Lots more to come in future posts.

May 232012

Planting the Blank Slate on May 9th 2012


When you say the word “fertilizer” people who aren’t familiar with agriculture often think it means something dangerous or unnatural.  For that reason, I like to refer to fertilizer as what it really is: plant food.  On my farm, my long-term goal is to leave the land in better condition for the next generation than it was when I started farming.  This should be easy on the Blank Slate because the land was in terrible condition to begin with (erosion, low fertility, low organic matter, I’d better stop the list before I get too depressed).

One of the big things I’m trying to learn this year is the correlation between plant population (how many seeds per acre I plant) and plant fertility needs.  When I talk to other farmers about how much fertilizer to apply to their fields it all comes back to what kind of yield level they anticipate being at.  If you’re raising 200 bushel corn, the USDA estimates your crop will remove from the soil 180 pounds of nitrogen, 76 pounds of Phosphorus, and 60 pounds of Potassium, along with smaller amounts of all the other essential nutrients.  Those numbers are just for the nutrients that leave the field when you haul away the grain.  The crop actually needs to take in even more nutrients to grow a healthy root system and stalk that will stand until harvest and support and develop the ears of corn.

In my case, I applied fertility for a 170 bushel yield goal last year and raised only 150 bushels of corn (thanks to being blessed with two shots of hail in July).  Farmers never really have any idea of what yield will be other than guessing by previous history of that field and the knowledge of what management practices they intend to apply this year.  In year three of the Blank Slate project, I’m planning for 180 bushels per acre and will feed the crop accordingly.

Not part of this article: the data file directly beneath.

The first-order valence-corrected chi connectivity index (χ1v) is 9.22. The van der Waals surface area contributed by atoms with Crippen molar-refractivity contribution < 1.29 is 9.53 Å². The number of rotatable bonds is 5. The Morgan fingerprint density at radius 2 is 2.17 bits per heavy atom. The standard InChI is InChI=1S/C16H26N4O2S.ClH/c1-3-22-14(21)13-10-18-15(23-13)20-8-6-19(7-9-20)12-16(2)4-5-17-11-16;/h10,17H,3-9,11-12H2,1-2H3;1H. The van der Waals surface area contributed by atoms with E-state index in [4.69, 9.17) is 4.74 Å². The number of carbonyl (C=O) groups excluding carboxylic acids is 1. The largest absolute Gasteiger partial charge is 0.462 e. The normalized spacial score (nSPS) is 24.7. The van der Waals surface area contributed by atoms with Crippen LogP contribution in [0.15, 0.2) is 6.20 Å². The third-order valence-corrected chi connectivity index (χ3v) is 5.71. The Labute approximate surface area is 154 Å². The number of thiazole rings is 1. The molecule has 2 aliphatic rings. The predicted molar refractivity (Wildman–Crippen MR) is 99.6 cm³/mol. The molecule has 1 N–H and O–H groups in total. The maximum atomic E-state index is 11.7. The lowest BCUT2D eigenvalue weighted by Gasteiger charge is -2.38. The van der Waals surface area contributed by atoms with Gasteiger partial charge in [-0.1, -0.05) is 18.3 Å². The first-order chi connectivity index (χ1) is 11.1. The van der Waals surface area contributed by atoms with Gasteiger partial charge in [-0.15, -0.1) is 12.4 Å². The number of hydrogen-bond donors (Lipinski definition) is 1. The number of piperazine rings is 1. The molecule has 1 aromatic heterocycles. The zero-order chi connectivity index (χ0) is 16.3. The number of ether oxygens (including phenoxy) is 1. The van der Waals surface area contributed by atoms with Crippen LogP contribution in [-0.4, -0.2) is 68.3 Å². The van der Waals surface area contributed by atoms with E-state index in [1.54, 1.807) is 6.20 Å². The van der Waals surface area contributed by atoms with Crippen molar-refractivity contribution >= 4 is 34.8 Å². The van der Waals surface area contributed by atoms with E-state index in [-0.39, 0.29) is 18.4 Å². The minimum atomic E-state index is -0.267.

THE EXPERIMENT – Please try this at home

1. I’m trying a couple different plant populations trying to learn what the optimum plant density per acre is for maximum yield on the Blank Slate.

2. With those plant populations I’m also trying to learn how to feed the crop just right.  If you don’t add more plant food when you add more plants, you end up with spindly little stalks that tend to fall over in the wind when there’s a great big ear of corn hanging 5 feet off the ground on each stalk.

3. I’m trying higher rates of nitrogen fertilizer on some of the plots to better evaluate my other nutrient applications.  I’ve experimented with higher rates of phosphorus, potassium, and micronutrients in the past.  High rates of those nutrients didn’t always help me much because I ran out of something else first.

Corn Emergence on Blank Slate May 16th

I’m really excited about the potential of this year’s crop.  I’m also working on getting my kids a little more involved this summer which should be interesting and fun.  Stay tuned.



Hail is one of the most devastating challenges a farmer can face.  My 2011 crop was hailed on in July . . . TWICE!  It broke my spirit and stole my high hopes for a time (it had a shot to be 190 to 200 bushel corn) and I quit blogging.  Year 1 on the Blank Slate I ended up with a very successful 150 bushel corn crop.  Year 2 closed with a very surprising 150 bushel corn crop.  Some would say that I didn’t progress at all from year 1 to year 2.  They would be wrong.  Here are some successess.

1. Soil test levels of fertility are up.  How can that be with the low-rate Liquid program I’m using?

2. Crop health throughout the season (even through the hail) was very good – that wasn’t the case on this piece of ground for a long time.

3. I couldn’t see over the top of my corn in July (before the hail) – where in year 1 my corn got 5 to 6 feet tall, last year it was about 9 feet tall even on the hillsides.

This year, we got the field planted May 9th.  We’re using Stine 9207 as the lead hybrid with Stine 9206 as our refuge corn.  More details and pictures to follow.